One example of a simile in William Shakespeare's play "Romeo and Juliet" is in Act 1, scene 4, when Romeo says that love "pricks like thorn." Another occurs in Act 2, scene 2, when Romeo says that lover's tongues are "like softest music to attending ears."Continue Reading
Similes often use the word "like" to make comparisons. Another famous simile in Romeo and Juliet occurs just as Romeo sees Juliet in Act 1, scene 5: "It seems she hangs upon the cheek of night / Like a rich jewel in an Ethiope's ear." The "rich jewel" is Juliet, and the "night" is like the dark skin of a native of Ethiopia.
In addition to comparing using the word "like," similes compare with the word "as." The play includes some of these similes as well. For example, in Act 2, scene 2, Juliet expresses the power of her love to Romeo, saying, "My bounty is as boundless as the sea, / My love as deep." In the same scene, Romeo compares the joy that lovers take in each other's presence to the joy that students feel when they are leaving school: "Love goes toward love, as schoolboys from their books, / But love from love, toward school with heavy looks."Learn more about Classics
One example of oxymoron in "Romeo and Juliet" comes from Act I, scene i when Romeo says, "O brawling love! O loving hate!" William Shakespeare made plentiful use of oxymorons in his tragedy. An oxymoron is a statement or phrase employing seemingly contradictory terms. Brawling does not seem synonymous with love, nor does loving with hate.Full Answer >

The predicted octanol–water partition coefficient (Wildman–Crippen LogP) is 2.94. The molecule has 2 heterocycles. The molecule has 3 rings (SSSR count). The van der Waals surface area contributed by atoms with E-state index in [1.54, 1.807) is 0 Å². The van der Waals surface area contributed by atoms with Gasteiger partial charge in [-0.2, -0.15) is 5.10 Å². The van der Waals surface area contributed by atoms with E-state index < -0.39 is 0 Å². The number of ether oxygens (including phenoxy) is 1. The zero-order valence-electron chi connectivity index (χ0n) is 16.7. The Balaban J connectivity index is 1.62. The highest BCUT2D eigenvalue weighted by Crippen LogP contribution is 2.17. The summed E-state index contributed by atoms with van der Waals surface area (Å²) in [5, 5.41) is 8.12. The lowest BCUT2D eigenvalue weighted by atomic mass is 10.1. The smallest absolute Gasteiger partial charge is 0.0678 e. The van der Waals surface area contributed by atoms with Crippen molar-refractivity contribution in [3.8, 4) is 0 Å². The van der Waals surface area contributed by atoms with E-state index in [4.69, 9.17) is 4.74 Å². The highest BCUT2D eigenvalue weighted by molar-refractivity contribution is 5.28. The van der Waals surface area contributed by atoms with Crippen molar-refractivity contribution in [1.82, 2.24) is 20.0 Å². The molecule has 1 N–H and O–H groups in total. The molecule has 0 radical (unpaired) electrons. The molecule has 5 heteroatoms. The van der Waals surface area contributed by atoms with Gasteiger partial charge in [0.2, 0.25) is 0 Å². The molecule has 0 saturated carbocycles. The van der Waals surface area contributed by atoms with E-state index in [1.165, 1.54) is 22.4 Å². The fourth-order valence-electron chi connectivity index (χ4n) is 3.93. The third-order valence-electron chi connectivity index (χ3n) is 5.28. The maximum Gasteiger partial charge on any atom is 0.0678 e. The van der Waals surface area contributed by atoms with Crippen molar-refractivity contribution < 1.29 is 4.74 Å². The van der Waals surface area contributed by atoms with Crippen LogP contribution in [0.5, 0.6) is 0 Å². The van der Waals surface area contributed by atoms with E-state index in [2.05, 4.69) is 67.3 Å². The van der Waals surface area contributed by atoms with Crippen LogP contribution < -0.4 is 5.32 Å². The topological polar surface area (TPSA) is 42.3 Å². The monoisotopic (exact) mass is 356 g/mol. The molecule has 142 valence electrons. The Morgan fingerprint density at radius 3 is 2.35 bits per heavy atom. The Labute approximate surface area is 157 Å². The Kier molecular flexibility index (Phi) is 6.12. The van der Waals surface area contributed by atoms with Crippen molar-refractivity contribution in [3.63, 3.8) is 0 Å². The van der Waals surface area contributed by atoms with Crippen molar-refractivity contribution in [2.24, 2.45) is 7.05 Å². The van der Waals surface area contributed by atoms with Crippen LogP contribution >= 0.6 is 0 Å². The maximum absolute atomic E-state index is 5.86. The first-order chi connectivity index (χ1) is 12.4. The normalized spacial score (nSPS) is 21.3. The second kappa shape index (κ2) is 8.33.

In William Shakespeare's "Romeo and Juliet," Romeo is a free-spirited teenager who, at the beginning of the play, is infatuated with a girl named Rosaline to the point of unhealthy obsession. When he meets Juliet, his affections immediately change, and instead of viewing the object of his love objectively and in a shallow manner, as he did with Rosaline, he views Juliet as a radiant beauty worthy of his awe and admiration. Juliet is younger, not quite 14 years old, and when she first meets Romeo, she no longer thinks logically but rather with her emotions and heart, forsaking the rivalry between her family and Romeo's and meeting him anyways in secret.Full Answer >
William Shakespeare's play, "Romeo and Juliet," mentions in Act 4, Scene 4, "They call for dates and quinces in the pastry." This is the only specific mention of food in the play resembling the typical diet of upper class Italians in the 16th century.Full Answer >
The climax in the play "Romeo and Juliet" by William Shakespeare occurs with the deaths of both Romeo and Juliet inside of the Capulet tomb. The climax happens in Act 5, Scene 3, and it is in the same scene that the prince and the parents find the bodies.Full Answer >